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VoIP Systems

Report: Huawei Leads Softswitches

Huawei Technologies Co. Ltd. led the global VOIP softswitching market during 2005, a position analysts say is attributable to more than just the vendor’s low prices. (See Carrier VOIP Hits New High.)

That’s according to fourth-quarter and full-year 2005 “next gen” VOIP equipment sales stats from the telecom research house Infonetics Research Inc. .

Huawei controls 26 percent of the VOIP softswitch market worldwide, Infonetics says, a leadership position the vendor held both in the fourth quarter and for full-year 2005.

Infonetics would not release its estimate of Huawei’s softswitch revenue for the fourth quarter, but said softswitch revenue for all vendors was up 6 percent at $321.1 million. This puts Huawei’s number at around $83.5 million bases on a 26 percent share. (See Huawei Supplies V'fone Phones.)

Softswitches provide the call-control component of a VOIP or multimedia-switching infrastructure. They contain such functional components as call agent, media gateway controller, SIP server and SIP client. (See Who Makes What: VOIP Infrastructure Equipment.)

Western equipment vendors have in the past expressed anxiety at the low price points of Huawei gear. At first glance, one might suspect that price explains the vendor’s softswitch dominance. (See Huawei Gains Ground in HR Survey.)

But Infonetics directing analyst Stéphane Téral says there’s more to it than that.

“'Huawei is cheap’-- we have been hearing that for awhile now,” Téral says. “But now the new thing I’ve heard in 2005 is that Huawei actually has good products that are working as well as those made by Western vendors.” (See Huawei Signs 21CN.)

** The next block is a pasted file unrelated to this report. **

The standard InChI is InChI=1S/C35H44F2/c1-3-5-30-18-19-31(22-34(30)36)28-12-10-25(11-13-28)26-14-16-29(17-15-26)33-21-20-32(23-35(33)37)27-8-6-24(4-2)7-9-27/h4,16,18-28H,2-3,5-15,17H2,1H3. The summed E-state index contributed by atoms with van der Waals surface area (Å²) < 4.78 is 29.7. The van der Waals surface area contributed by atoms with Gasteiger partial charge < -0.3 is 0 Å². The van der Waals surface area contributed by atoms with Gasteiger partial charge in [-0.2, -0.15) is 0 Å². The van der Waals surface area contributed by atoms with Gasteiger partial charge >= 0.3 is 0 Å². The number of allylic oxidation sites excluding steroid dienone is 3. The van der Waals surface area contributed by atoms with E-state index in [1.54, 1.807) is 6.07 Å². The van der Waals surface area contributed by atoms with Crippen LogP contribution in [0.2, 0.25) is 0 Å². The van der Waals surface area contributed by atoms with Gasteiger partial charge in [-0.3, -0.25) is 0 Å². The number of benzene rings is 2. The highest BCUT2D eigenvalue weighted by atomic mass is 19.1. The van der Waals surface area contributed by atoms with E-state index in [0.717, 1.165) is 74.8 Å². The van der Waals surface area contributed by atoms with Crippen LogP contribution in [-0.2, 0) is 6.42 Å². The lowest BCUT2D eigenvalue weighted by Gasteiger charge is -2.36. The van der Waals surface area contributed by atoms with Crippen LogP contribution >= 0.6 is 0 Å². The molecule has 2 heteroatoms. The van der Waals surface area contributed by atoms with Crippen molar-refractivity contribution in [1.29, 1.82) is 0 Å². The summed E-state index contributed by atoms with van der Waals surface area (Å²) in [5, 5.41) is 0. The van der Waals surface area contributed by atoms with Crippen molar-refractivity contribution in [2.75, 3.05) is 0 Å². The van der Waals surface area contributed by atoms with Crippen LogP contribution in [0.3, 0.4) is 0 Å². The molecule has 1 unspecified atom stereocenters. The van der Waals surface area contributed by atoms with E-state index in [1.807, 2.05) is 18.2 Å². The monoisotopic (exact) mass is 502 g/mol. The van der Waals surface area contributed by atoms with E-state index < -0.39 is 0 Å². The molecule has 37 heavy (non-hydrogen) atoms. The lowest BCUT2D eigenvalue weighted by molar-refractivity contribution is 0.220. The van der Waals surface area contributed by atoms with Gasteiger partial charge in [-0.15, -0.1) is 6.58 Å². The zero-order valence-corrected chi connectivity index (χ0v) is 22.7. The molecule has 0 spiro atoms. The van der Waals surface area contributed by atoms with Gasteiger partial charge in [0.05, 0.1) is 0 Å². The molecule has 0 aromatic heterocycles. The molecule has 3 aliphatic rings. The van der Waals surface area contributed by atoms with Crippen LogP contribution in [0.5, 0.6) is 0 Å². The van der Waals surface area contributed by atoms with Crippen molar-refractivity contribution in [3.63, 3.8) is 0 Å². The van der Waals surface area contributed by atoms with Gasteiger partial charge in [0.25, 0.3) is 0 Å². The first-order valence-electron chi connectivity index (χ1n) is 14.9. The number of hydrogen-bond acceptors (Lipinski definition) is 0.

Heavy Reading analyst Graham Finnie agrees. “Huawei has had success worldwide with [its] softswitch, but the perceived price leadership hides a sophisticated and scaleable product with a range of billing interfaces and a Parlay API for third-party application server deployment,” Finnie writes in a Heavy Reading report.

Huawei’s softswitch leadership is also helped by consumers’ rapid acceptance of VOIP in Asia, where most of Huawei's softswitch sales come from. Asia/Pacific VOIP subscribers now number 14.2 million and will grow 251 percent to 49.9 million by the end of 2009, Infonetics predicts.

Huawei has deep relationships with some of Asia’s biggest VOIP operators -– China Telecom Corp. Ltd. (NYSE: CHA), for example. (See China De-Skyping?.)

Téral says Huawei’s numbers were so high, Infonetics analysts did a double-take. “We had to check who was actually deploying that because we were talking about huge amounts of licenses and huge amounts of ports." (See Huawei Converges on America.) “But after checking, China Telecom did actually deploy that stuff,” Téral says.

Téral believes Huawei is also making inroads in the European market by making headway with Tier 2 carriers – so much so that the Tier 1s have begun taking notice. (See Huawei Lands German Deals.)

Infonetics says Nortel Networks Ltd. leads the North American softswitch market, while Sonus Networks Inc. (Nasdaq: SONS) comes in a close second. Nortel also remains the top vendor of combination media gateway/softswitches, Infonetics says, with Siemens in second place and Huawei in third. (See Nortel & Huawei: Broadband Buddies.)

Téral blames the Huawei’s relative lack of success in North America on its failure to get cozy with incumbent vendors and integrators. He points out that Huawei seems indifferent to the fact that most Americans can’t even pronounce the company’s name.